Get your facts first, then you can distort them as you please.
More quotes by Mark Twain
Every time you stop a school, you will have to build a jail. What you gain at one end you lose at the other. It’s like feeding a dog on his own tail. It won’t fatten the dog.
When the doctrine of allegiance to party can utterly up-end a man’s moral constitution and make a temporary fool of him besides, what excuse are you going to offer for preaching it, teaching it, extending it, perpetuating it? Shall you say, the best good of the country demands allegiance to party? Shall you also say it demands that a man kick his truth and his conscience into the gutter, and become a mouthing lunatic, besides?
More quotes about Wisdom
A big leather-bound volume makes an ideal razor strap. A thin book is useful to stick under a table with a broken caster to steady it. A large, flat atlas can be used to cover a window with a broken pane. And a thick, old-fashioned heavy book with a clasp is the finest thing in the world to throw at a noisy cat.
Some of your grief you have cured, and lived to survive; but what torments of pain have you endured that haven’t as yet arrived.
You bring out the be(a)st in me. Polarized tension, a raw slash of claw, swathed softly in love. A peace of my mind in tumultuous chaotic razor-sharp clarity, impulsive wit to wisdom, mixing addictive shots of cocktail emotions in a full-spectrum experience.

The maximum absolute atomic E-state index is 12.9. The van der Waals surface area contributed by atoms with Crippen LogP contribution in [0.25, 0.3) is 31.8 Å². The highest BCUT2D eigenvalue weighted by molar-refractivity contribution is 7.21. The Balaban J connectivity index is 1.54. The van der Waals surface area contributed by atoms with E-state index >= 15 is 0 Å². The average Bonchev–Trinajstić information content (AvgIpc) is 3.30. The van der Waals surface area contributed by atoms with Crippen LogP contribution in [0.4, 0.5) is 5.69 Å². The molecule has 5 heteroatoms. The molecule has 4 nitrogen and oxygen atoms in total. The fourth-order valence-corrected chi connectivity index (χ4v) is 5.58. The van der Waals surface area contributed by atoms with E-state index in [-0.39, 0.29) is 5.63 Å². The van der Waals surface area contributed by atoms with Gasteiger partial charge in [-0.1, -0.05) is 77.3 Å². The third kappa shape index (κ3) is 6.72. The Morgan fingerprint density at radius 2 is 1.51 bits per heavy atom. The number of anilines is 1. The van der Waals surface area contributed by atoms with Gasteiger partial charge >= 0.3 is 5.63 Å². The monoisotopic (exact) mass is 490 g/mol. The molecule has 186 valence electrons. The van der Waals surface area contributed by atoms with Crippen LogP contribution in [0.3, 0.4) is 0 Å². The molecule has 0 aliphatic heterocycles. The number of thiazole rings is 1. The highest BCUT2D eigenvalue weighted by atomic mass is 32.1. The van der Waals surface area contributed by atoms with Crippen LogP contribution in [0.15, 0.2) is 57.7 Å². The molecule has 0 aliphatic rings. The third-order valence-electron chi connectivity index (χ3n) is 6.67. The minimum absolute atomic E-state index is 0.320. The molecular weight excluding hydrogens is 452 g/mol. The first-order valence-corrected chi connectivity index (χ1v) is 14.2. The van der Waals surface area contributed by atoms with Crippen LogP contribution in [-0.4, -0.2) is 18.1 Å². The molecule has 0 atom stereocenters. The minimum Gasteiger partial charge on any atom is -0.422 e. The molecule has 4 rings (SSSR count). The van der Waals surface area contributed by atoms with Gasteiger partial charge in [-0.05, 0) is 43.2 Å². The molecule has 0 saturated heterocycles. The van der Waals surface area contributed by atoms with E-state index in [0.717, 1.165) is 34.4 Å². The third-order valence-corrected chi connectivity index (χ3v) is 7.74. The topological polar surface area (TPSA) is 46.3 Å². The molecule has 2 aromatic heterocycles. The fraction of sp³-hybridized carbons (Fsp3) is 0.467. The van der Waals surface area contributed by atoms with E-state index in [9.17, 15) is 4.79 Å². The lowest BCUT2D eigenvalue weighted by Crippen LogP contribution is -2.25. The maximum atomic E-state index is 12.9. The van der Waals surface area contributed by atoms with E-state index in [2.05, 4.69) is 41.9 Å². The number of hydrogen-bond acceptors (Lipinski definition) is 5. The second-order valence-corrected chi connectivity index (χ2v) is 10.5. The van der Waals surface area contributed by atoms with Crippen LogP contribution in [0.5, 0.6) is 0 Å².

Can you really explain to a fish what it’s like to walk on land? One day on land is worth a thousand years of talking about it, and one day running a business has exactly the same kind of value.
Don’t think of yourself as indispensable or infallible. As Charles De Gaulle said, the cemeteries of the world are full of indispensable men.
I have protracted my work till most of those whom I wished to please have sunk into the grave, and success and miscarriage are empty sounds: I therefore dismiss it with frigid tranquillity, having little to fear or hope from censure or from praise.
It is dangerous for mortal beauty, or terrestrial virtue, to be examined by too strong a light. The torch of Truth shows much that we cannot, and all that we would not, see.